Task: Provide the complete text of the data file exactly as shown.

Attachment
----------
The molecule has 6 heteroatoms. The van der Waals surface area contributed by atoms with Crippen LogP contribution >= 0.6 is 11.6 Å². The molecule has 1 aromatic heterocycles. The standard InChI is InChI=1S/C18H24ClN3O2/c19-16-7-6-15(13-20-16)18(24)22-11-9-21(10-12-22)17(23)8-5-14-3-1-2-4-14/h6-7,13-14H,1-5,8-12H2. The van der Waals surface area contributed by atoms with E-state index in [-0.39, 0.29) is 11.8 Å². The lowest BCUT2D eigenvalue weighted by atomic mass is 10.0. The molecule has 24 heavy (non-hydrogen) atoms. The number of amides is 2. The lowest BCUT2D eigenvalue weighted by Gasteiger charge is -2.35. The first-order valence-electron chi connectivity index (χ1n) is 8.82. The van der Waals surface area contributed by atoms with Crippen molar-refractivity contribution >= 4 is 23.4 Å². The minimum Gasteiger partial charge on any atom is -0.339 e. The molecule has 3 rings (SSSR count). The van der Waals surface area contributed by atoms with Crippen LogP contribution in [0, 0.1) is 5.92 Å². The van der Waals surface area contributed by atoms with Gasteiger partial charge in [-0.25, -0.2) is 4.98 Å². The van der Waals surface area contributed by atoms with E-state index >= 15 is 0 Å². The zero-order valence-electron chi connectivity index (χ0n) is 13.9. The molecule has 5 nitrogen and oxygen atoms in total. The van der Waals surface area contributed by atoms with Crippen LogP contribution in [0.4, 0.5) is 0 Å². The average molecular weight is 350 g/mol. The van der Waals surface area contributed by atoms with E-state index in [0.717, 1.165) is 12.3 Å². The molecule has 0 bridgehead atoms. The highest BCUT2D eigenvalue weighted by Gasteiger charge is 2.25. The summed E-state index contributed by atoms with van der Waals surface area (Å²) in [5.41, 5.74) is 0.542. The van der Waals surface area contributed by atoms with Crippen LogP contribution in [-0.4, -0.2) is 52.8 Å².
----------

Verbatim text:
The molecule has 6 heteroatoms. The van der Waals surface area contributed by atoms with Crippen LogP contribution >= 0.6 is 11.6 Å². The molecule has 1 aromatic heterocycles. The standard InChI is InChI=1S/C18H24ClN3O2/c19-16-7-6-15(13-20-16)18(24)22-11-9-21(10-12-22)17(23)8-5-14-3-1-2-4-14/h6-7,13-14H,1-5,8-12H2. The van der Waals surface area contributed by atoms with E-state index in [-0.39, 0.29) is 11.8 Å². The lowest BCUT2D eigenvalue weighted by atomic mass is 10.0. The molecule has 24 heavy (non-hydrogen) atoms. The number of amides is 2. The lowest BCUT2D eigenvalue weighted by Gasteiger charge is -2.35. The first-order valence-electron chi connectivity index (χ1n) is 8.82. The van der Waals surface area contributed by atoms with Crippen molar-refractivity contribution >= 4 is 23.4 Å². The minimum Gasteiger partial charge on any atom is -0.339 e. The molecule has 3 rings (SSSR count). The van der Waals surface area contributed by atoms with Crippen LogP contribution in [0, 0.1) is 5.92 Å². The van der Waals surface area contributed by atoms with Gasteiger partial charge in [-0.25, -0.2) is 4.98 Å². The van der Waals surface area contributed by atoms with E-state index >= 15 is 0 Å². The zero-order valence-electron chi connectivity index (χ0n) is 13.9. The molecule has 5 nitrogen and oxygen atoms in total. The van der Waals surface area contributed by atoms with Crippen LogP contribution in [0.4, 0.5) is 0 Å². The average molecular weight is 350 g/mol. The van der Waals surface area contributed by atoms with E-state index in [0.717, 1.165) is 12.3 Å². The molecule has 0 bridgehead atoms. The highest BCUT2D eigenvalue weighted by Gasteiger charge is 2.25. The summed E-state index contributed by atoms with van der Waals surface area (Å²) in [5.41, 5.74) is 0.542. The van der Waals surface area contributed by atoms with Crippen LogP contribution in [-0.4, -0.2) is 52.8 Å².